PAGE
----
After being widely condemned by the international community for allowing Pegasus, which the NYT once described as "the world's most powerful cyberweapon", to be sold to every African despot and authoritarian government with the means to pay for it, the Israeli government apparently drew the line at sharing the powerful hacking tool with the governments of Ukraine and Estonia, for fear they would use it against Russia.
For those who aren't familiar with Pegasus, the software was developed by secretive Israeli spyware company NSO Group, which found itself on the receiving end of international condemnation after it was revealed that the spyware had been used by the Saudi government to spy on Amazon chief Jeff Bezos (and murdered dissident Jamal Khashoggi). More recently, the Israeli government was accused of using the spyware to carry out warrantless surveillance of its own citizens.
According to the NYT, Ukraine and Estonia had hoped to buy Pegasus in the hopes of using it to infiltrate Russian phones, but Israel's ministry of defense refused to grant the licenses required for the sale.
Ukraine had been pushing to obtain Pegasus for espionage purposes since as far back as 2014, while the Estonians started the process of trying to purchase it in 2018, going so far as to make a large down payment to NSO, which was eventually returned after the Russian government learned of Estonia's plans and contacted the Israeli's to put a stop to it.
In the case of Ukraine, the requests for Pegasus go back several years. Since the Russian invasion of Crimea in 2014, the country has increasingly seen itself as a direct target of Russian aggression and espionage. Ukrainian officials have sought Israeli defense equipment to counter the Russian threat, but Israel has imposed a near-total embargo on selling weapons, including Pegasus, to Ukraine.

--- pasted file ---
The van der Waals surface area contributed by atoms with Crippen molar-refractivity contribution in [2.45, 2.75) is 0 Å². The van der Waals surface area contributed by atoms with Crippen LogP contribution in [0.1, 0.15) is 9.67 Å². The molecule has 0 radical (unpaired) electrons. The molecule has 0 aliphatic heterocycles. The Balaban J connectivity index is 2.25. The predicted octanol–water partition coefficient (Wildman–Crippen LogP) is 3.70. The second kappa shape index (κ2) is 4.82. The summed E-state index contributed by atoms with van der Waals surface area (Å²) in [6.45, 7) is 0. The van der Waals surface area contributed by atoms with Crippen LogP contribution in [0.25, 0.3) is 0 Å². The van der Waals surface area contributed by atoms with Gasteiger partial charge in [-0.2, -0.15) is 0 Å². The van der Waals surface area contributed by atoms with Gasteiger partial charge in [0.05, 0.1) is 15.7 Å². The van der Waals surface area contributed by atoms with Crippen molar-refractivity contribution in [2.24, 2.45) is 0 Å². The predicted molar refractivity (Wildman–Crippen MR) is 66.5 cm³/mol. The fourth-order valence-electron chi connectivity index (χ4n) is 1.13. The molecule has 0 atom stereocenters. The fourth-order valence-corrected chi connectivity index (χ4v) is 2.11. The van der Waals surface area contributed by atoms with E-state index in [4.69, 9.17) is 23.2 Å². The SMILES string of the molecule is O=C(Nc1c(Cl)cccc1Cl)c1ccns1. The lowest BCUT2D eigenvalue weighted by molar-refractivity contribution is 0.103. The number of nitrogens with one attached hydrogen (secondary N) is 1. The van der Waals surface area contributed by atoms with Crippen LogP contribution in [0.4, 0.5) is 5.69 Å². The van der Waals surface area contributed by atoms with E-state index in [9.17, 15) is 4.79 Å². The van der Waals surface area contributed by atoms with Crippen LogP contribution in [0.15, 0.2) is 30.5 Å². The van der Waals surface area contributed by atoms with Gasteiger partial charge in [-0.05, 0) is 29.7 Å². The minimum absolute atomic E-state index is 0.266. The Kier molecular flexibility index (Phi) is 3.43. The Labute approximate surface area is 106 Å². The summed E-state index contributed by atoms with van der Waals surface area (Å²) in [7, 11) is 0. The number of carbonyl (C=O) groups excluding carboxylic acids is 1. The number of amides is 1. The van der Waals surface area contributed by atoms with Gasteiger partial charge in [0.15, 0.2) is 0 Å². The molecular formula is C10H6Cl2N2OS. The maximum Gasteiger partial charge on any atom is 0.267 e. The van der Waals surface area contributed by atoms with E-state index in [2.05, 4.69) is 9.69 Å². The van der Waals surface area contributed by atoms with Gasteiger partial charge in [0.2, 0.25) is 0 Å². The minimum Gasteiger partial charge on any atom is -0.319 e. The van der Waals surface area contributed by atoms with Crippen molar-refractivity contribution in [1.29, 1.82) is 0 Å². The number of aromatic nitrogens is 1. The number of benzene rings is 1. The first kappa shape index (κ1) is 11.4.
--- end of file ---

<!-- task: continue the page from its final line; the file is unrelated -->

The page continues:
In the Estonian case, negotiations to purchase Pegasus began in 2018, and Israel at first authorized Estonia to have the system, apparently unaware that Estonia planned to use the system to attack Russian phones. The Estonian government made a large down payment on the $30 million it had pledged for the system.
The following year, however, a senior Russian defense official contacted Israel security agencies to notify them that Russia had learned of Estonia’s plans to use Pegasus against Russia. After a fierce debate among Israeli officials, Israel’s Ministry of Defense blocked Estonia from using the spyware on any Russian mobile numbers worldwide.
During a recent speech to the Knesset, Ukrainian President Volodymyr Zelensky criticized Israel for refusing to provide Ukraine with the Israeli Iron Dome antimissile system and other defensive weapons, and for not joining the West in imposing strict economic sanctions on Russia.
Israel has used Pegasus as a critical bargaining chip in its diplomatic relations with other nations; it has been reported that sharing the spyware tool was an important piece of the bargaining that led to the Abraham Accords, the landmark Israeli deal with several of its Middle Eastern neighbors brokered by President Trump and his administration.
As a spyware tool, Pegasus is incredibly powerful. Once a device is targeted, the software can stealthily and remotely extract everything stored on the device, including photos, contacts, messages and video recordings, without the user having to click on a phishing link to give Pegasus remote access. It can also transform the mobile phone into a tracking and secret recording device, essentially transforming a phone into a tool to spy on its owner.